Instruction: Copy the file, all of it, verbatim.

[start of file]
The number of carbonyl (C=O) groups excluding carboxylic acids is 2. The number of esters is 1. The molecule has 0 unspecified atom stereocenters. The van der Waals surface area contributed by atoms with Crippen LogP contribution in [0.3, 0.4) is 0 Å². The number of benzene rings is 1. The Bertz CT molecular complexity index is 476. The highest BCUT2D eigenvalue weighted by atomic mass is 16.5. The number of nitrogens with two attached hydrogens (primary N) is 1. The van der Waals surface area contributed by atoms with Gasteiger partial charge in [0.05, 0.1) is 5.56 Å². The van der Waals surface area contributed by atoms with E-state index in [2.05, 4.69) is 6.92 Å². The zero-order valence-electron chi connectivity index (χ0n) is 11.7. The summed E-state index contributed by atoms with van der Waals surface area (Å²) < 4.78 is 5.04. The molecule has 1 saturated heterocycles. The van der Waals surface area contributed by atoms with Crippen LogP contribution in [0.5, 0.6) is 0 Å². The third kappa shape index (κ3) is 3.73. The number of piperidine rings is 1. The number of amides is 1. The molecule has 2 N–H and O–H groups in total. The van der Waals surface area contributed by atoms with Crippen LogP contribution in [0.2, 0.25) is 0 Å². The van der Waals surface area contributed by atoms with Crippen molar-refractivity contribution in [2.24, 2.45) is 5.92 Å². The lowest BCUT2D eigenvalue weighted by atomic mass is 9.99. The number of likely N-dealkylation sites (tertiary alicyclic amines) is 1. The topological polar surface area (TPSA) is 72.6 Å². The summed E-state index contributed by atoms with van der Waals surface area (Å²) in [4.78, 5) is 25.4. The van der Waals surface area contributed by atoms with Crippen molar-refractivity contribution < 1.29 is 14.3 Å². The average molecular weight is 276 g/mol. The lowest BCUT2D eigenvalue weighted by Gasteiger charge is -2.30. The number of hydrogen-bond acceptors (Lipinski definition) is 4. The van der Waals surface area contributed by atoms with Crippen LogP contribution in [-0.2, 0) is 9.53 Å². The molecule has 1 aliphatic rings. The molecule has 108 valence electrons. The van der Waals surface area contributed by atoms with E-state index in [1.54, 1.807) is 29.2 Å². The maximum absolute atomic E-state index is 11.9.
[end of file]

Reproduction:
The number of carbonyl (C=O) groups excluding carboxylic acids is 2. The number of esters is 1. The molecule has 0 unspecified atom stereocenters. The van der Waals surface area contributed by atoms with Crippen LogP contribution in [0.3, 0.4) is 0 Å². The number of benzene rings is 1. The Bertz CT molecular complexity index is 476. The highest BCUT2D eigenvalue weighted by atomic mass is 16.5. The number of nitrogens with two attached hydrogens (primary N) is 1. The van der Waals surface area contributed by atoms with Gasteiger partial charge in [0.05, 0.1) is 5.56 Å². The van der Waals surface area contributed by atoms with E-state index in [2.05, 4.69) is 6.92 Å². The zero-order valence-electron chi connectivity index (χ0n) is 11.7. The summed E-state index contributed by atoms with van der Waals surface area (Å²) < 4.78 is 5.04. The molecule has 1 saturated heterocycles. The van der Waals surface area contributed by atoms with Crippen LogP contribution in [0.5, 0.6) is 0 Å². The third kappa shape index (κ3) is 3.73. The number of piperidine rings is 1. The number of amides is 1. The molecule has 2 N–H and O–H groups in total. The van der Waals surface area contributed by atoms with Crippen LogP contribution in [0.2, 0.25) is 0 Å². The van der Waals surface area contributed by atoms with Crippen molar-refractivity contribution in [2.24, 2.45) is 5.92 Å². The lowest BCUT2D eigenvalue weighted by atomic mass is 9.99. The number of likely N-dealkylation sites (tertiary alicyclic amines) is 1. The topological polar surface area (TPSA) is 72.6 Å². The summed E-state index contributed by atoms with van der Waals surface area (Å²) in [4.78, 5) is 25.4. The van der Waals surface area contributed by atoms with Crippen molar-refractivity contribution < 1.29 is 14.3 Å². The average molecular weight is 276 g/mol. The lowest BCUT2D eigenvalue weighted by Gasteiger charge is -2.30. The number of hydrogen-bond acceptors (Lipinski definition) is 4. The van der Waals surface area contributed by atoms with Crippen LogP contribution in [-0.2, 0) is 9.53 Å². The molecule has 1 aliphatic rings. The molecule has 108 valence electrons. The van der Waals surface area contributed by atoms with E-state index in [1.54, 1.807) is 29.2 Å². The maximum absolute atomic E-state index is 11.9.